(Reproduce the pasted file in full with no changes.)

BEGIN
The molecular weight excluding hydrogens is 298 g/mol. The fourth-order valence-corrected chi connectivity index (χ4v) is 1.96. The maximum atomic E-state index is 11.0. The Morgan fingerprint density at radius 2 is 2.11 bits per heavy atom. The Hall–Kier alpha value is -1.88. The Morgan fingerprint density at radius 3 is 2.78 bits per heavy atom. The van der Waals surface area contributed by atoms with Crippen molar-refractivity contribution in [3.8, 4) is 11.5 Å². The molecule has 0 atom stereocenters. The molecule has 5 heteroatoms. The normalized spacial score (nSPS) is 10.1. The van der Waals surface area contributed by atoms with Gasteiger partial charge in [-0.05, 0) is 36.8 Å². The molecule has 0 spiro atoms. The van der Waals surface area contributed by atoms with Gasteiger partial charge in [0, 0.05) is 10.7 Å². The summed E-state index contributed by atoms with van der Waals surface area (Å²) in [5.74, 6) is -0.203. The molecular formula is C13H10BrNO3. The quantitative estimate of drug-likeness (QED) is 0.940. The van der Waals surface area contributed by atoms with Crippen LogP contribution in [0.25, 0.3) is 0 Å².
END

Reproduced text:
The molecular weight excluding hydrogens is 298 g/mol. The fourth-order valence-corrected chi connectivity index (χ4v) is 1.96. The maximum atomic E-state index is 11.0. The Morgan fingerprint density at radius 2 is 2.11 bits per heavy atom. The Hall–Kier alpha value is -1.88. The Morgan fingerprint density at radius 3 is 2.78 bits per heavy atom. The van der Waals surface area contributed by atoms with Crippen molar-refractivity contribution in [3.8, 4) is 11.5 Å². The molecule has 0 atom stereocenters. The molecule has 5 heteroatoms. The normalized spacial score (nSPS) is 10.1. The van der Waals surface area contributed by atoms with Gasteiger partial charge in [-0.05, 0) is 36.8 Å². The molecule has 0 spiro atoms. The van der Waals surface area contributed by atoms with Gasteiger partial charge in [0, 0.05) is 10.7 Å². The summed E-state index contributed by atoms with van der Waals surface area (Å²) in [5.74, 6) is -0.203. The molecular formula is C13H10BrNO3. The quantitative estimate of drug-likeness (QED) is 0.940. The van der Waals surface area contributed by atoms with Crippen LogP contribution in [0.25, 0.3) is 0 Å².